Collective search by mobile robots using alpha-beta coordination

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One important application of mobile robots is searching a geographical region to locate the origin of a specific sensible phenomenon. Mapping mine fields, extraterrestrial and undersea exploration, the location of chemical and biological weapons, and the location of explosive devices are just a few potential applications. Teams of robotic bloodhounds have a simple common goal; to converge on the location of the source phenomenon, confirm its intensity, and to remain aggregated around it until directed to take some other action. In cases where human intervention through teleoperation is not possible, the robot team must be deployed in a territory without ... continued below

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14 p.

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Goldsmith, S.Y. & Robinett, R. III April 1, 1998.

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  • Sandia National Laboratories
    Publisher Info: Sandia National Labs., Albuquerque, NM (United States)
    Place of Publication: Albuquerque, New Mexico

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One important application of mobile robots is searching a geographical region to locate the origin of a specific sensible phenomenon. Mapping mine fields, extraterrestrial and undersea exploration, the location of chemical and biological weapons, and the location of explosive devices are just a few potential applications. Teams of robotic bloodhounds have a simple common goal; to converge on the location of the source phenomenon, confirm its intensity, and to remain aggregated around it until directed to take some other action. In cases where human intervention through teleoperation is not possible, the robot team must be deployed in a territory without supervision, requiring an autonomous decentralized coordination strategy. This paper presents the alpha beta coordination strategy, a family of collective search algorithms that are based on dynamic partitioning of the robotic team into two complementary social roles according to a sensor based status measure. Robots in the alpha role are risk takers, motivated to improve their status by exploring new regions of the search space. Robots in the beta role are motivated to improve but are conservative, and tend to remain aggregated and stationary until the alpha robots have identified better regions of the search space. Roles are determined dynamically by each member of the team based on the status of the individual robot relative to the current state of the collective. Partitioning the robot team into alpha and beta roles results in a balance between exploration and exploitation, and can yield collective energy savings and improved resistance to sensor noise and defectors. Alpha robots waste energy exploring new territory, and are more sensitive to the effects of ambient noise and to defectors reporting inflated status. Beta robots conserve energy by moving in a direct path to regions of confirmed high status.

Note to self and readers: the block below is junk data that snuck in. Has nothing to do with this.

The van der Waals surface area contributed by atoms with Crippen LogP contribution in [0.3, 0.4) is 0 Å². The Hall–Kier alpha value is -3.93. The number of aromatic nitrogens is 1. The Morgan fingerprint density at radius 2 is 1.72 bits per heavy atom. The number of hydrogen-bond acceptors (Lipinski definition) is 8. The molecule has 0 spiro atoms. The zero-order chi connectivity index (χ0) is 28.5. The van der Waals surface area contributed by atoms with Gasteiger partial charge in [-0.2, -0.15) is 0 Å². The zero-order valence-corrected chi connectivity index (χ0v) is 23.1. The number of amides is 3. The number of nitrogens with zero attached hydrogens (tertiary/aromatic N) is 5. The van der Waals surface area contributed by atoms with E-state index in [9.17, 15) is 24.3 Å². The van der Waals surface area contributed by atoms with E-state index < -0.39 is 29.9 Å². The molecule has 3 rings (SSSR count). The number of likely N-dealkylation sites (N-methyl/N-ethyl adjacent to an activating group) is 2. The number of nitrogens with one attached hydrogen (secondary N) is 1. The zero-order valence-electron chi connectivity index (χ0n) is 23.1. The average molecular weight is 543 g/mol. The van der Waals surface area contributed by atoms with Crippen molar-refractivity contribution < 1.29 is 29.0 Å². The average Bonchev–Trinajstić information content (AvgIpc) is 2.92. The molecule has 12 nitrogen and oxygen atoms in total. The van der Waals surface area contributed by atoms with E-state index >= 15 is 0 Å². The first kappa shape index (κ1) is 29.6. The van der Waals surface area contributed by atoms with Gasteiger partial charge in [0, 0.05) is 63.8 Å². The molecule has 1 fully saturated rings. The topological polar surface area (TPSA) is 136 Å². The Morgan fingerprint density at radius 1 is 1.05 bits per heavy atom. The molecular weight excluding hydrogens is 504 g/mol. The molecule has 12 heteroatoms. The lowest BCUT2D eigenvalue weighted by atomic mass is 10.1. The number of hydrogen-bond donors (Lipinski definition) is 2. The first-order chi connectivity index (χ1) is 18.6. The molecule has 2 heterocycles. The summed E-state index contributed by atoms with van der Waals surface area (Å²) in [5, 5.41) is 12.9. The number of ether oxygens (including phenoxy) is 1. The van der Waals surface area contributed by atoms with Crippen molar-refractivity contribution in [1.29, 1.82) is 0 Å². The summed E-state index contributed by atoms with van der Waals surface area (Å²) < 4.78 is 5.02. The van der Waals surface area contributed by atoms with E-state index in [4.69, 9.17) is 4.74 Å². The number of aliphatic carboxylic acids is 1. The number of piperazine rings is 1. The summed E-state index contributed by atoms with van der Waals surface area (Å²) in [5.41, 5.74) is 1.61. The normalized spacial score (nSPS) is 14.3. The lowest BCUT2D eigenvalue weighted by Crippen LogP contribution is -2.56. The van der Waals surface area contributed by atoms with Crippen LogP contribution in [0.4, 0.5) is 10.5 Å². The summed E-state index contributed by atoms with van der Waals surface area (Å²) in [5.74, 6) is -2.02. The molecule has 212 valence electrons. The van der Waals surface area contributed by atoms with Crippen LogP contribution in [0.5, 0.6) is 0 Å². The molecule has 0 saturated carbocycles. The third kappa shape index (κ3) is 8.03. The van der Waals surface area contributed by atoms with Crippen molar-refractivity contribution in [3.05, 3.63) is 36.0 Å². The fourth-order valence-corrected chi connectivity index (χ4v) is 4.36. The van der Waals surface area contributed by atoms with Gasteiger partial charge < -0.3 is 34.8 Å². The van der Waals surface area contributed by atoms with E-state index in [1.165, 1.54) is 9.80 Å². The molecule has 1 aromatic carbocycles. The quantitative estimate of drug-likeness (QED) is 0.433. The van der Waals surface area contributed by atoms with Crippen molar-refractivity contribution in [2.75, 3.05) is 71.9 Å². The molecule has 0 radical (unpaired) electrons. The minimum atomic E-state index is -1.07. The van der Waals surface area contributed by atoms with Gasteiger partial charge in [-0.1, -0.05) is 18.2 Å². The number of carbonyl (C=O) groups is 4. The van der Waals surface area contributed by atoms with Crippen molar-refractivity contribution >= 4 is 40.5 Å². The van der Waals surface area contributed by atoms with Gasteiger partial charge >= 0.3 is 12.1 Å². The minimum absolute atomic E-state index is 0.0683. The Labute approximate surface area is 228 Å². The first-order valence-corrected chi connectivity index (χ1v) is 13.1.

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14 p.

Notes

OSTI as DE98004968

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  • Collective robotics workshop, Paris (France), 4-7 Jul 1998

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  • Other: DE98004968
  • Report No.: SAND--98-0862C
  • Report No.: CONF-980714--
  • Grant Number: AC04-94AL85000
  • Office of Scientific & Technical Information Report Number: 645499
  • Archival Resource Key: ark:/67531/metadc696109

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  • April 1, 1998

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  • Aug. 14, 2015, 8:43 a.m.

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  • May 5, 2016, 8:01 p.m.

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Goldsmith, S.Y. & Robinett, R. III. Collective search by mobile robots using alpha-beta coordination, article, April 1, 1998; Albuquerque, New Mexico. (digital.library.unt.edu/ark:/67531/metadc696109/: accessed October 22, 2018), University of North Texas Libraries, Digital Library, digital.library.unt.edu; crediting UNT Libraries Government Documents Department.